Britt: Yeh, a lot of people, Front-end development specifically, at a certain point has to scale, but it doesn’t matter when you are by yourself. When you are doing a small project then the best thing to do is, like it’s the same in software, in general some people are for and against Google Optimisation, I am very much against it, I think you should just do something and rock it out and then worry about optimising it if it takes off. With scaling your front-end development team, that is not something you have to do until you have five or six people. The problem with Front-end development is that the language that we use is so expressive that they allow people to write, not necessarily good or bad code, but different code. Javascript allows you to write in hundreds of different styles, but they are all different. So it is not until now that we are all writing guidelines for how you should architect the look and feel of your JavaScript code within Twitter. But if you are just starting something, do not worry about that, get it out there for people to use.

Paul: Because you can get bogged down in that kind of stuff and you lose the momentum and the enthusiasm again. We are back to the same subject again. And talking about the whole thing of enthusiasm you struck me as someone who gets inspired by other stuff you are seeing online and you talked about different places and different things. What is it that really inspires you and what is some of the stuff out there.

Britt: I can give you one really geeky example, I don’t know what the limit is either 8 or 10 pages of apps on your iPhone. I have them all full, I have downloaded more apps than anybody I know. And those are the ones I have got on my phone. I have got several hundred sitting on the computer at home. I download these things because the concept of the iPhone and the way the user interface is constrained such that you have to innovate. I download them and I don’t really use them after that, I just want to see how they have got around these kind of constraints. Because constrained development is fantastic. That’s what I love about Twitter, because 140 characters makes you really choose your words. I sometimes spend 30 minutes authoring a 140 character tweet.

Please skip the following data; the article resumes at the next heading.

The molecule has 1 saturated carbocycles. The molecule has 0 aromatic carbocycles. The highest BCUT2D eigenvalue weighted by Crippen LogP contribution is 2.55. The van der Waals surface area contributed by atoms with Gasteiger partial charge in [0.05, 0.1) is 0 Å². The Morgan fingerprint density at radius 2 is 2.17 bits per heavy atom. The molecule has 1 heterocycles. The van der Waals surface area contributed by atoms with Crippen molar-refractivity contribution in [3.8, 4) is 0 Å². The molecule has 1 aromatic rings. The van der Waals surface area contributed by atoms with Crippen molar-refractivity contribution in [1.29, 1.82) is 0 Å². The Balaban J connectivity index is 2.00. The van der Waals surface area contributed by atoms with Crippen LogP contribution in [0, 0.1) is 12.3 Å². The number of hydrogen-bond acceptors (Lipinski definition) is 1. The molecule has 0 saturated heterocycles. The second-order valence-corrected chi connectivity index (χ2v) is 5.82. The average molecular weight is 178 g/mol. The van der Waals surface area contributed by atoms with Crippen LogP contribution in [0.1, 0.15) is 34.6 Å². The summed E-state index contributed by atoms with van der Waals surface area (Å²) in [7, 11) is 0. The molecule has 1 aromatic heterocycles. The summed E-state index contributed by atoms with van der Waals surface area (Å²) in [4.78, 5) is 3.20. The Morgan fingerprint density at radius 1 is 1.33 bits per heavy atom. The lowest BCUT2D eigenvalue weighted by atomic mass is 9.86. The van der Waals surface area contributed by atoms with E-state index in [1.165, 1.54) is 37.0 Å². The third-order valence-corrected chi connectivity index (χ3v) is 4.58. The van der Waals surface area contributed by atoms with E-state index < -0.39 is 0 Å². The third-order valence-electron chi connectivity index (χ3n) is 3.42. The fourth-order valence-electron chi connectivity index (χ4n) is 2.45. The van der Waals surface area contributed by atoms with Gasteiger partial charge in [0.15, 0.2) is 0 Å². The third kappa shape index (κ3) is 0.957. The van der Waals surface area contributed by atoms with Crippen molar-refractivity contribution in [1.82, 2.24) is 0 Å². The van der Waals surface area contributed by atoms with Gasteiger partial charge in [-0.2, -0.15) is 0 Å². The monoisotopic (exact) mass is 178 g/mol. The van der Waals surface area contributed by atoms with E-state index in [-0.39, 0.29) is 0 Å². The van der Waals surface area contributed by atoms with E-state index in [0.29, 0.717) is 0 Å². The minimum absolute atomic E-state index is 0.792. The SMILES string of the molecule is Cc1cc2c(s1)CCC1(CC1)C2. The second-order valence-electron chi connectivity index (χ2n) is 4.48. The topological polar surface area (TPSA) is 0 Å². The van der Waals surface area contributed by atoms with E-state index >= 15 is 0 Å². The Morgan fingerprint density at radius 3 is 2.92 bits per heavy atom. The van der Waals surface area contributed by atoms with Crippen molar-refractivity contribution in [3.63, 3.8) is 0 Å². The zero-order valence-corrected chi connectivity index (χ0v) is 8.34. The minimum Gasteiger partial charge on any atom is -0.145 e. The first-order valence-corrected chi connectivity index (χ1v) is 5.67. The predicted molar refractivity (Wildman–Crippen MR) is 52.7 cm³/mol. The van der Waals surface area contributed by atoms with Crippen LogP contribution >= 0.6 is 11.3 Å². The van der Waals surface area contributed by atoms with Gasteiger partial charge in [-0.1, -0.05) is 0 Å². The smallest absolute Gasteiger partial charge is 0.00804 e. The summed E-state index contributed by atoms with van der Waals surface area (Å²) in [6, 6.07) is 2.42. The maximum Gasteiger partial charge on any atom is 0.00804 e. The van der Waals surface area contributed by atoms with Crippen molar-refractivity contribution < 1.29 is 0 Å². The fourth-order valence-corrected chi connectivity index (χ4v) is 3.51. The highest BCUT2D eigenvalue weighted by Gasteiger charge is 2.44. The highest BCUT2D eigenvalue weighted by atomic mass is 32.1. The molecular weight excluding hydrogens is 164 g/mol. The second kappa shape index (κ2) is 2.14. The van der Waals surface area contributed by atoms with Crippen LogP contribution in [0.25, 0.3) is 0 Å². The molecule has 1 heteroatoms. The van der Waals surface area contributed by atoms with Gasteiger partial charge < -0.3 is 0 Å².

Paul: Okay, that’s obsessive!

Marcus: Basically, you hit enter and then you do the next one.

Britt: I start with a paragraph and then I slowly wittle down, until I have that core function that I want to get across.

Paul: But it is funny because so many people grumble and moan about the constraints on them. “Oh, the client wants this”, ” the client wants that”, “I can’t do what I wanna do” but, actually those constraints can be inspiring as well.

Britt: Absolutely, they are really inspired and I have done consulting and like we did a start-up in Kentucky where we did consulting for contract work and I think those constraints are necessary because the person that you are dealing with in those sort of situations just doesn’t know what you are working with so putting these constraints on them early on is often a really successful tactic.

Paul: Share the Tweetie 2 example, because I really loved that.

Britt: That’s just fantastic. Lauren is brilliant and his Tweet 2 is in Beta right now and I am helping him Beta test it. He has got this one feature where you are composing a reply to somebody, often the reply takes up the entire screen of the iPhone you lose the context of the message. So if you are trying to reply to a specific bit of the message it is only 140 characters but still you might want to check what you are replying on. And on Twitter that is fine because you can just look at the page. So he has this thing where you literally drag down the edit box, you can see a video of me doing this on the talk online, but if you drag down where you are typing it show in a de-emphasised form the tweet you are actually replying to. And then letting go it pops back up. It is something you really have to see to appreciate. It is an example of beautiful design and development that is what gets everybody at Twitter excited about what we do, creating these things.

Paul: You must find things people do with the Twitter API amazingly inspiring, because some of them are wild aren’t they.

Britt: Crazy, how inappropriate can I be?

Paul: You can be inappropriate, we can always remove it.

Britt: Yeah so, at SXSW in 2007 somebody had made a dildo-couch that vibrated whenever you got a tweet. So you put in your user name and sat down and whenever you got tweeted the dildo vibrated and I was like “Oh my God, what have we created” , it’s fantastic but good Lord.

Paul: I was in South-by and I don’t remember that

Britt: and something like that is really important to us, not only because it is inspirational and it feels good to have all these things that are changing the world. I had a guy came up to me when I was in a Rails conf in Germany in 2007, and he came up to me in a bar afterwards and said “I just wanted ask permission, because I don’t know if you allow this. I am using Twitter to send AIDS medication reminders to my patients in South Africa.

Paul: That’s incredible!